What does it mean to be, like, Jewish? On the one hand, it seems straightforward enough - matrilineal descent and all that. On the other, it does seem at times a rather complicated matter. Certainly, I for one would struggle to find anything in common between the nice young men (only men, mind - women stay at home and do the dishes) who've been chucking stones at the Intel Building over the last couple of weekends, and the very nice young women (there are men too, but they don't immediately concern me) who spend the Sabbath soaking up the sun on Tel Aviv's beaches.
More seriously though, it is obvious a vexatious issue, as the Jewish brethren in England have found out recently, prompted by - of all things - school admission policies.
Perhaps one way around it is by creating a sub-group - people whom identify as Jew-ish, rather than Jewish, as the journalist Jonathan Margolis expounds on at length in today's Guardian.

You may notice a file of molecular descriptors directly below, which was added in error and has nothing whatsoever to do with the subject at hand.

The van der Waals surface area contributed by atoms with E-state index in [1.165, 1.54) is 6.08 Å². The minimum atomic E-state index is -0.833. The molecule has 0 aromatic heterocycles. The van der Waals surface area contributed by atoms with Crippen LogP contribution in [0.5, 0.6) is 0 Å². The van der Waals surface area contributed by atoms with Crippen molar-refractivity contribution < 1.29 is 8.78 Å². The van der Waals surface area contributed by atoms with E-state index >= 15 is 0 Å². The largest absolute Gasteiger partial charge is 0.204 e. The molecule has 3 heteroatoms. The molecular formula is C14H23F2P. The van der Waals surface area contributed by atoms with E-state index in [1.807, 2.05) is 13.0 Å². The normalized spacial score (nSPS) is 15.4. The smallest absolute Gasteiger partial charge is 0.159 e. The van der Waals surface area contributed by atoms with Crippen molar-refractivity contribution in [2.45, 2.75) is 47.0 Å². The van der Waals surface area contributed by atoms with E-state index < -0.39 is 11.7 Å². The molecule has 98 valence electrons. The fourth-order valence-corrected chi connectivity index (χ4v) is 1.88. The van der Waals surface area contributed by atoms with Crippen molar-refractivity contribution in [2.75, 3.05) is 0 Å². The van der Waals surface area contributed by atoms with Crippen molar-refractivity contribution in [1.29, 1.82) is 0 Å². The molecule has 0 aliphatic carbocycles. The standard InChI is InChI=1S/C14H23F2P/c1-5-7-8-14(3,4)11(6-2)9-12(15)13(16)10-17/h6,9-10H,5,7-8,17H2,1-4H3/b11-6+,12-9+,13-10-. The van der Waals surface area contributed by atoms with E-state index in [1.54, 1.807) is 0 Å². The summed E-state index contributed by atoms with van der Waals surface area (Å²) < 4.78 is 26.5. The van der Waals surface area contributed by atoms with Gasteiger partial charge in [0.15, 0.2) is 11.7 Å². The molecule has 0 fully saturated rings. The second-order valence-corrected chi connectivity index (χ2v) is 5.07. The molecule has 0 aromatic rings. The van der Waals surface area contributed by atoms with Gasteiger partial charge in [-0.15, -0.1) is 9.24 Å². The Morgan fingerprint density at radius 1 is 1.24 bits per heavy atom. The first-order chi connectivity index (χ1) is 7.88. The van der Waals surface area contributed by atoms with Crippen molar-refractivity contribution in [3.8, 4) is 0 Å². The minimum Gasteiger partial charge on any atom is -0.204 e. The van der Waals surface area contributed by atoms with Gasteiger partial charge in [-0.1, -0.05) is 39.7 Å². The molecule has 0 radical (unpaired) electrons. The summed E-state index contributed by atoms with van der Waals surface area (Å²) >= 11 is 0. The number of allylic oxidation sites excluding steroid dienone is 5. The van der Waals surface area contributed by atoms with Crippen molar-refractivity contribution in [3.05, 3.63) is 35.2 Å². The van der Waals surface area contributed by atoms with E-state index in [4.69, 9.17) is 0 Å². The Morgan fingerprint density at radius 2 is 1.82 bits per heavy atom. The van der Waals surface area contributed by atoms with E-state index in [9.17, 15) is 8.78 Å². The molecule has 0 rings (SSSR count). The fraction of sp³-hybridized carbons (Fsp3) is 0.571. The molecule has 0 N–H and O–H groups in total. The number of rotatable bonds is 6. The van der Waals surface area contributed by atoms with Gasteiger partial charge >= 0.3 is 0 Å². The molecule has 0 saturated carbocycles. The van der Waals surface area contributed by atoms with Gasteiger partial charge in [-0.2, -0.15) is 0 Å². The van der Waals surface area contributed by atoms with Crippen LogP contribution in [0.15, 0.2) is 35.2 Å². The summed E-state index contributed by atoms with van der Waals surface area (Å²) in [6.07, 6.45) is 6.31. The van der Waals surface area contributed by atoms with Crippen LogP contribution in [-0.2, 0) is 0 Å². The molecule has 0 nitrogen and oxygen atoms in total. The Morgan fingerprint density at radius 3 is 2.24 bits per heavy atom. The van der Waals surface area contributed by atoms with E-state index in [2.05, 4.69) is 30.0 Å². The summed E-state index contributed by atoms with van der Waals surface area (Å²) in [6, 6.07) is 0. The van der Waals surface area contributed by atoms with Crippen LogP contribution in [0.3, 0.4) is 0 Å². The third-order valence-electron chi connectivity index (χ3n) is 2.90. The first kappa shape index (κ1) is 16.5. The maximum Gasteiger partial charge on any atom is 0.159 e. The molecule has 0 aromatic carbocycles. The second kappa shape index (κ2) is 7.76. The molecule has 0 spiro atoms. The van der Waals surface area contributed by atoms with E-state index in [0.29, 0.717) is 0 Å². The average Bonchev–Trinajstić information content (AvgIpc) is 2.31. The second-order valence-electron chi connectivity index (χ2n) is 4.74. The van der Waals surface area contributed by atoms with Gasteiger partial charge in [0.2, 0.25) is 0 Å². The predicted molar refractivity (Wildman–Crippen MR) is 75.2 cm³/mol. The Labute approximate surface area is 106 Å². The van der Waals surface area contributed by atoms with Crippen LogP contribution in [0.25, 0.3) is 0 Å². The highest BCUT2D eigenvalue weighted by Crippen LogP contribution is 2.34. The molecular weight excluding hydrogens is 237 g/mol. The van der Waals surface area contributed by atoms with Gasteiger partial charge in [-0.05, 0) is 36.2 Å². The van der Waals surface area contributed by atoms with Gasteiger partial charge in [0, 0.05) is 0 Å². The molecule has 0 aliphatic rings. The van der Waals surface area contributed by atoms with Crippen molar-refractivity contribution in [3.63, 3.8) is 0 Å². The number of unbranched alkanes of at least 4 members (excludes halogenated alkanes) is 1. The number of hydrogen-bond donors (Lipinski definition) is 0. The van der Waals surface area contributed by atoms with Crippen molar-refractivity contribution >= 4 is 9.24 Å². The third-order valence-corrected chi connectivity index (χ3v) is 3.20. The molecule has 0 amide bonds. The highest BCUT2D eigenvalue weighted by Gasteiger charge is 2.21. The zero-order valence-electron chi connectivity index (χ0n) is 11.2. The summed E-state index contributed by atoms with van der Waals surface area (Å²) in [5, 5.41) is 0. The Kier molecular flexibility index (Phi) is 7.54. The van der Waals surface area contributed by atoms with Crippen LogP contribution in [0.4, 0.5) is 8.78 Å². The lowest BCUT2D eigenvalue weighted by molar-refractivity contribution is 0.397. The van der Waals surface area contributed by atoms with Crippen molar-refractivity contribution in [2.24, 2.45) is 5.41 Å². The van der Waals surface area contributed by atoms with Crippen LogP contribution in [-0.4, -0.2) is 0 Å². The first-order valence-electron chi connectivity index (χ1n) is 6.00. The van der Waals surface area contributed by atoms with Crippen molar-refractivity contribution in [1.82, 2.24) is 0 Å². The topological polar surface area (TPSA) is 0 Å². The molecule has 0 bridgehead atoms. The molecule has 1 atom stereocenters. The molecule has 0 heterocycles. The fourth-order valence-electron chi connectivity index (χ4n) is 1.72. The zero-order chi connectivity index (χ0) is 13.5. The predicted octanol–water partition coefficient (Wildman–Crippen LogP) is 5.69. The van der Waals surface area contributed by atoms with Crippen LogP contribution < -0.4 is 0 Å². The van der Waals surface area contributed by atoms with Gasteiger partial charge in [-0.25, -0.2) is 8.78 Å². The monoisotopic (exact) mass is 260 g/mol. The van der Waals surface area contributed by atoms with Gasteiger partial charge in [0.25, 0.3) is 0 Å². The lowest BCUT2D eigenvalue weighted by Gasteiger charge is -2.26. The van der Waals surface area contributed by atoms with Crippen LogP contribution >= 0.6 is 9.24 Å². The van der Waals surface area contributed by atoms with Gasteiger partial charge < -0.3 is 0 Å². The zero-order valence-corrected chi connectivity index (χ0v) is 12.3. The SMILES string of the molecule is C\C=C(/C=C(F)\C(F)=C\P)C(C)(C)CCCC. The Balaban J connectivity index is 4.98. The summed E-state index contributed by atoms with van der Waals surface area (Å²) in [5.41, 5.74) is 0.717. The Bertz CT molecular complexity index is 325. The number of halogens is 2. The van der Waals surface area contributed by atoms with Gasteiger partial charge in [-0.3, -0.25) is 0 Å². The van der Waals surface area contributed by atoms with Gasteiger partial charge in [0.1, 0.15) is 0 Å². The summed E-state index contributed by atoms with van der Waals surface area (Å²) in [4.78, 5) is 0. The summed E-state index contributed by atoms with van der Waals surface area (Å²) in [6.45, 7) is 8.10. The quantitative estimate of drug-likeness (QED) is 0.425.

Margolis is, in some ways, whom I'd like to be when I finally get round to growing up - an engaging and perceptive writer with the capacity to soften provocative opinion with wry humour. He starts off light, with a bit of self-deprecating stuff:
"For us, the cool thing about being born a Jew is you can do it as much or as little, as well or as badly, as you like. You can be professional, amateur or pro-am. This understandably pissed off the pros, who marry a fellow full-timer, know all the stuff in the manual and keep up with the latest fads."
...before dipping into deeper territory.
"I don't pretend any of what I've experiences is more than an inconvenience, an irritant in the scheme of racist things, but at school in the 60s and 70s I was still physically beaten and tormented by larger boys...the reason for the violence was, apparently, that we Jews were at the same time unacceptably rich and flashy and unacceptably poor and miserly. It was, I see now, a writ-small version of the confused Nazi paradigm of the Jew as both arch-capitalist and arch-communist."
There's a link to the full article here.